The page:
Opinion: The Vindication of Lisa Jackson, Embattled EPA Chief

Despite political roadblocks and smoke screens, Jackson scores major victory with new soot rules.

By Michael Catania

In the late summer of 2011, many folks were ready to write off Lisa Jackson, the former New Jersey DEP commissioner tapped by President Obama to head federal EPA at the beginning of his first term.

Following an unusually public White House directive to back off on proposing tough new ozone regulations, many observers began writing her political obituary. Some enviros openly suggested that she had no choice but to resign in protest.

At that time, I and others urged her to stay and to try to parley her good relationship with Obama and her willingness to be a good soldier on ozone issue into some real chits that she could cash in when she needed White House support on other matters.

And that is exactly what the able administrator has just done, announcing a tough new standard for particulate air pollution (soot), this time backed by the White House.

But this is much more than another comeback story. By any reckoning, it is a major environmental victory at a time when such wins are few and far between. It is also the most significant air pollution and public health advance in many years.

Let’s put this into perspective. The typical Congressional reaction lately to the recommendations of EPA scientists and outside scientific advisors for costly new regulations has been just shy of book burning. The typical White House response to Tea Party Republicans and a sluggish economy has been to put new initiatives on hold, regardless of how clear and compelling the science is for taking action.

As a result, the political prospects for new environmental regulation have been dimmer in recent years than at almost any time since the first Earth Day in 1970.

So this new proposed new rule is a genuine win for science-based rulemaking. Based on studies that clearly demonstrate a direct link between particulate emissions and serious health issues -- from asthma to heart and lung problems -- scientists recommended that the new standard be set somewhere between 11 and 13 micrograms per cubic meter of air. The EPA chose the mean, 12 micrograms, estimating that the new rule would save up to $9 billion a year in medical and healthcare expenses, while costing the regulated community somewhere between $53 million and $350 million annually to comply.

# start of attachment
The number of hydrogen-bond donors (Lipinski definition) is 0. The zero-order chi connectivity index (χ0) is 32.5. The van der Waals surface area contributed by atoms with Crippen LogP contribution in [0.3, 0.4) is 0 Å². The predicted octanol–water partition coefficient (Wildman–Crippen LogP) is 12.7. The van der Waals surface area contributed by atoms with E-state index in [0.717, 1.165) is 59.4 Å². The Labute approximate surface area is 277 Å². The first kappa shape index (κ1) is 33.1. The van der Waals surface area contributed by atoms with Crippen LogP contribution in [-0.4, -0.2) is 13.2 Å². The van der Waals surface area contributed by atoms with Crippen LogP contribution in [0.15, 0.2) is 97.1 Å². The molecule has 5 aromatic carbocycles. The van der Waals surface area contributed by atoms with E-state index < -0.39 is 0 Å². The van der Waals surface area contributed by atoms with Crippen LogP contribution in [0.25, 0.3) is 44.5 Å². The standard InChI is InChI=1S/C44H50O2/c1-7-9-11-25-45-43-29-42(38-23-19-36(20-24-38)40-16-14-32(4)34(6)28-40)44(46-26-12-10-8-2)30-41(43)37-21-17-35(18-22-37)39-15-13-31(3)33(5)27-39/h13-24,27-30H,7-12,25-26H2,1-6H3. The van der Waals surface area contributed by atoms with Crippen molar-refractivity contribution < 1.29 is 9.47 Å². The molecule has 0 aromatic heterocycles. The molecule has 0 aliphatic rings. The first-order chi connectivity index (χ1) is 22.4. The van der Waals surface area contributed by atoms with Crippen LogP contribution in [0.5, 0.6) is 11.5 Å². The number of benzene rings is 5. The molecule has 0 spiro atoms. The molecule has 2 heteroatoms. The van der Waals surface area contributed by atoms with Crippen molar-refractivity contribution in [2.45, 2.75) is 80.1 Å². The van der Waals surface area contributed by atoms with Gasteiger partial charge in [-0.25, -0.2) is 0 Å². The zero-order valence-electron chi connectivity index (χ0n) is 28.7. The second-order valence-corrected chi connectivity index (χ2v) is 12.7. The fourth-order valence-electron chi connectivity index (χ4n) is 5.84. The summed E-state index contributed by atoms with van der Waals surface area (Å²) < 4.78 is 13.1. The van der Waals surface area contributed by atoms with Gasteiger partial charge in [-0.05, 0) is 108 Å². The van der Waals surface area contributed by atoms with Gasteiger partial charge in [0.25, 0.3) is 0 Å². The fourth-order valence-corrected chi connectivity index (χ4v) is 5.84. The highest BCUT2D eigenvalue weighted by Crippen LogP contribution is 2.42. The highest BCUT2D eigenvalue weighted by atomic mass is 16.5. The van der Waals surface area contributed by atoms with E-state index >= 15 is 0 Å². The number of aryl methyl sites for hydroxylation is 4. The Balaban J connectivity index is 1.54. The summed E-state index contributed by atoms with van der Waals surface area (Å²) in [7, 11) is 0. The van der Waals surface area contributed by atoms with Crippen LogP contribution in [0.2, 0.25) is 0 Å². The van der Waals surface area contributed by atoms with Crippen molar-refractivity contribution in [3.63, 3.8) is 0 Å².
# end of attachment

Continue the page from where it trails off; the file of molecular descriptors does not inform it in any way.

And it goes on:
Just as impressive, the new regulation also represents an important victory for the rule of law; the EPA had been under federal court order for some time to reduce the standard in order to better protect public health.

This is clearly a win for the environment, for society, and for the more vulnerable members of our communities. But it is hard not to see it as personal victory for Lisa Jackson, and as an outright vindication of her decision to remain as EPA administrator. No one can seriously think that this rule would have been proposed had she given in to the calls for her to resign last year.

How did Jackson pull this off? First, she resisted the temptation to go out with a bang and blast the White House for leaving her high and dry on the ozone rule. Instead, she chose to remain loyal to her President, to give him the benefit of the doubt, and to keep her powder dry and her options open.

[Michael Catania is a former Deputy Commissioner of the NJ Department of Environmental Protection who served in that position under two Governors and three Commissioners in both Republican and Democratic administrations. He is also the author of many of New Jersey’s landmark environmental laws (including several of the Green Acres Bond Acts) and is currently the President of Conservation Resources, a non-profit conservation intermediary organization. The opinions expressed in this commentary are entirely his own, and do not necessarily represent the views of any other individual or any organization.]

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NJ Spotlight is an issue-driven news website that provides critical insight to New Jersey’s communities and businesses. It is non-partisan, independent, policy-centered and community-minded.


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